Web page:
Sunday, August 07, 2016

Borneo Highland tales of mystery, legends literarily take flight

KUCHING: The highlands of Sarawak and Sabah are home not only to the most unique communities in Asia but also home to a rich array of mystical tales and legends as well as fascinating heritage sites and attractions.

World Wide Fund for Nature-Malaysia (WWF Malaysia) and the Alliance of the Indigenous Peoples of the Highlands of Borneo (Formadat) hosted a casual literary evening to share some of the old tribal stories compiled in the ‘Highland Tales in the Heart of Borneo’ book.

The enthralling story-telling took place at China House in the Old Court House here on Wednesday night.

Deputy state secretary Datu Ose Murang, Rurum Kelabit Sarawak president and patron of Formadat Dato Isaac Lugun, Formadat advisor Jayl Langub and WWF programme leader Jason Hon were among the guests.

The book, which was launched in July last year, features an oral history of people living at Long Pa Sia in Sabah, and Ba Kelalan, Bario and Long Semadoh in Sarawak as well as places of interests comprising megaliths, old burial grounds and settlements, and old rainforests of Borneo.

WWF-Malaysia senior Community Engagement and Education officer, Alicia Ng, who works closely with the highland communities on co-management of natural resources and sustainability, through the grassroots initiative Formadat, authored the book.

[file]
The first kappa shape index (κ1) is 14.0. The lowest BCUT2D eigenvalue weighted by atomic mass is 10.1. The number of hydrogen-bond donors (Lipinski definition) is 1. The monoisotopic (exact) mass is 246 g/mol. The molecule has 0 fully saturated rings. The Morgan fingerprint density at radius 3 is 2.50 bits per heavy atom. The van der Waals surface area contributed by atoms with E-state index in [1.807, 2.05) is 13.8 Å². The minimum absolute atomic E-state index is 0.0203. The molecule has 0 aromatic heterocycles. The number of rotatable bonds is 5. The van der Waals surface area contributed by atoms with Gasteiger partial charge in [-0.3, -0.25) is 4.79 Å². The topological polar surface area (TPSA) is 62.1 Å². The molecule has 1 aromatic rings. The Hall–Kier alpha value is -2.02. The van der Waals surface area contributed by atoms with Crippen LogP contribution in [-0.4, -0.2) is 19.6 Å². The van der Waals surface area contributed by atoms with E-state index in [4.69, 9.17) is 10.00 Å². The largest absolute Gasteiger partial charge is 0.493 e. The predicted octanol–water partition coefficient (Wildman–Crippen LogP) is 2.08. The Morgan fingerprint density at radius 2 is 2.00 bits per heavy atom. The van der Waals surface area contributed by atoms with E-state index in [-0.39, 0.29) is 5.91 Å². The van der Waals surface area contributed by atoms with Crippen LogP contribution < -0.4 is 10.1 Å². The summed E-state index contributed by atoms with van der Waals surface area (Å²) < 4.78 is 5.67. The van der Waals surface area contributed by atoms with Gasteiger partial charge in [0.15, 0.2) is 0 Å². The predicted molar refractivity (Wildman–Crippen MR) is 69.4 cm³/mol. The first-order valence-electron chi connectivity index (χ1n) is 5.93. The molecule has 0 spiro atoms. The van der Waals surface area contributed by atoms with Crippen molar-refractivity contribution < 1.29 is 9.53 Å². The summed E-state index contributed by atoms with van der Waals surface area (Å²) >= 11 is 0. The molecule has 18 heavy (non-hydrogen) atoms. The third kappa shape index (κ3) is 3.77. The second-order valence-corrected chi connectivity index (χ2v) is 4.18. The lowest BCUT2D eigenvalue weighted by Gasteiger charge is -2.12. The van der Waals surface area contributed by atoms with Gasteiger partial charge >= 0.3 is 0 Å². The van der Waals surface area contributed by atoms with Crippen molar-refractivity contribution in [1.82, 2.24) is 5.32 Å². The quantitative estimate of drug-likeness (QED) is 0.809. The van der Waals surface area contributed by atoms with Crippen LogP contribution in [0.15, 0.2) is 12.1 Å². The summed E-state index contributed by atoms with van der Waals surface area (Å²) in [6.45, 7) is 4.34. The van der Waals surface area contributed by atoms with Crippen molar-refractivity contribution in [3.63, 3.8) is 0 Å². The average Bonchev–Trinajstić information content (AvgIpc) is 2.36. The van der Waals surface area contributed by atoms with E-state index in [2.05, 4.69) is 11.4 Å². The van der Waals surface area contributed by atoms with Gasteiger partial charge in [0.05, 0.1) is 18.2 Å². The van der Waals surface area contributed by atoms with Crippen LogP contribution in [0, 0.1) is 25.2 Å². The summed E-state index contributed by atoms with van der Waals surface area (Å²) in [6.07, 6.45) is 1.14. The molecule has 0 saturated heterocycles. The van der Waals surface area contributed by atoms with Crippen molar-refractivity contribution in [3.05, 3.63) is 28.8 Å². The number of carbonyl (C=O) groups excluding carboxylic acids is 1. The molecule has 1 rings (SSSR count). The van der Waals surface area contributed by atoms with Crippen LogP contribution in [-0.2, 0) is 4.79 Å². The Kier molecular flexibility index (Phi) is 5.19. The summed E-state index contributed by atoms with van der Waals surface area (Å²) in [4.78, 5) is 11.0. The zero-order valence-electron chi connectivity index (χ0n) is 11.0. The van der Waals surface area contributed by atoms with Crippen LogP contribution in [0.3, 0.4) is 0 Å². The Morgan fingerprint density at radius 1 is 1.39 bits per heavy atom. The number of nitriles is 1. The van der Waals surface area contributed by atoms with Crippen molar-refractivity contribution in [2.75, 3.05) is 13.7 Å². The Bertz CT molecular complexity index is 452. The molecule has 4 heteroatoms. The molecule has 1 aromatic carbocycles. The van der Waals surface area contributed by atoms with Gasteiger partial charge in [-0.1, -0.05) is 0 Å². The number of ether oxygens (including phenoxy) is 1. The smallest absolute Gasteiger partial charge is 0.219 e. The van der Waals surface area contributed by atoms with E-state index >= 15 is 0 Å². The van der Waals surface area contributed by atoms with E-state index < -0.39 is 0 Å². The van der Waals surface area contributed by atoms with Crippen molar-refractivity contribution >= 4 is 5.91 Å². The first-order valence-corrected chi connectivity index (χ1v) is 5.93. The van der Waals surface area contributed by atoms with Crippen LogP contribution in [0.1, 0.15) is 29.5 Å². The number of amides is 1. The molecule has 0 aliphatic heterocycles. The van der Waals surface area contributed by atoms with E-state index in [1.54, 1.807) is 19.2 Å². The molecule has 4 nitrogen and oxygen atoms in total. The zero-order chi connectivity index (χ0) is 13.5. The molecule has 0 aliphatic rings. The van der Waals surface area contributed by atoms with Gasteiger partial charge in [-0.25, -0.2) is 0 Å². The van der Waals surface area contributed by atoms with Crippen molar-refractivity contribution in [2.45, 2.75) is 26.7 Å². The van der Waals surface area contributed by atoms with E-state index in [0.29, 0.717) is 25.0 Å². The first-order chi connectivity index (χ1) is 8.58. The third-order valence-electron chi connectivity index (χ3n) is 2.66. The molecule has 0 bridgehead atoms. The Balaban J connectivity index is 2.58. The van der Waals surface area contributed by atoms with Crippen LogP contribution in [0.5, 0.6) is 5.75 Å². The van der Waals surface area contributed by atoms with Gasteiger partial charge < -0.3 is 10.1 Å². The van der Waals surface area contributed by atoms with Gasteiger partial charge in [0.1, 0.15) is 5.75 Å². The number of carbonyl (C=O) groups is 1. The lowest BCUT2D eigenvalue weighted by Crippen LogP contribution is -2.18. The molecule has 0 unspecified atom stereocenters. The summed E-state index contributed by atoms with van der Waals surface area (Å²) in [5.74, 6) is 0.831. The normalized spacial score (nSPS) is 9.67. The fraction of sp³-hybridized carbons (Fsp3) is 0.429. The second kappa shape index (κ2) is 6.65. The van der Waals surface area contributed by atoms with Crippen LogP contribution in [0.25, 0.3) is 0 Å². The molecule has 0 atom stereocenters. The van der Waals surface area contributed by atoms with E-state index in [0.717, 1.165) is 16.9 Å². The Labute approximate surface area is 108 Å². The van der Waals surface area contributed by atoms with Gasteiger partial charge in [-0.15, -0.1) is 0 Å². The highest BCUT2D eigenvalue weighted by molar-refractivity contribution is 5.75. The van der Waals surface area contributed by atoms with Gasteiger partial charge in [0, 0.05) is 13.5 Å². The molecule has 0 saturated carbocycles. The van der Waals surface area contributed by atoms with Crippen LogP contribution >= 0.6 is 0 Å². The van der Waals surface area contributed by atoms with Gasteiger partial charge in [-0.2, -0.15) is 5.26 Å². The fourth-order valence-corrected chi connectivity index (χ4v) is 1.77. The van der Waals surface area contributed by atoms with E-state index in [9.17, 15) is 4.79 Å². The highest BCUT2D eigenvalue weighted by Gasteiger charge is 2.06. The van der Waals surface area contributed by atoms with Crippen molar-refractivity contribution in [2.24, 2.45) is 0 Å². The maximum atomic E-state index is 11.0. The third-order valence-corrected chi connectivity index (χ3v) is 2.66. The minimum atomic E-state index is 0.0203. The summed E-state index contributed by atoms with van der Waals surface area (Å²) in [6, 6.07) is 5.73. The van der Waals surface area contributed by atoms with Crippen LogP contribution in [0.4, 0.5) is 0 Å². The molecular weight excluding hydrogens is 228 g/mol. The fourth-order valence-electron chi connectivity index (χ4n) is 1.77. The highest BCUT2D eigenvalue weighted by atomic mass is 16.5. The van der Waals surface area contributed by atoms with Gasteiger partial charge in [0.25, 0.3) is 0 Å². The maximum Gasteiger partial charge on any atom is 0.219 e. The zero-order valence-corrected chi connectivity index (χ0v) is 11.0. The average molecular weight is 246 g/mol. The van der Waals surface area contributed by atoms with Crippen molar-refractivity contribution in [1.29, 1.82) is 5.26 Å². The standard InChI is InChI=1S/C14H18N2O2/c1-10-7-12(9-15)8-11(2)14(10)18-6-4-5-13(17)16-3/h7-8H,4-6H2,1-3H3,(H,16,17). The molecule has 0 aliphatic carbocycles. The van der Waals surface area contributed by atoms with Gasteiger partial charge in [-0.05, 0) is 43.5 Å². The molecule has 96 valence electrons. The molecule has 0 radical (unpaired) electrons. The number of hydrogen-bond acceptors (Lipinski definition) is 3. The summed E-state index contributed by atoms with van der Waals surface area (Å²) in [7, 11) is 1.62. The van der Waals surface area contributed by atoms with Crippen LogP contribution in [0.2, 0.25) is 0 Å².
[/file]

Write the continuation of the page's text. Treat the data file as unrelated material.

“WWF’s work in the highlands focuses on working with the communities to deliver sustainable farming and responsible eco-tourism to improve the people’s livelihood. Both require a healthy forest, wildlife and environment… the entire eco-system in short,” she said when addressing the event.

“As such, this event is part of our efforts to promote the highlands through folktales, cultures, traditions and heritage of the Orang Ulu communities comprising Kelabit, Lun Bawang, Lundayeh and Saban.”

The book, she added, allowed readers to catch a glimpse into the community’s past, present and future which are very much intertwined with their natural surroundings in the picturesque highlands.

“It is important to document these stories because they are normally passed down orally from father to son. But the younger generation of today, even those in the highlands, do not know or are unsure these stories exist,” she said.

Ng added that the book could be a reference for nature guides to promote eco-tourism as well as an introduction for visitors and tourists interested to visit the highlands.

“I am happy the presence of this book has indeed raised quite significant awareness about the highlands,” she said.

Asked if there were plans to come up with a second edition of the book, she said they had given thought to it but needed to look into the budget, time and to source for contributors.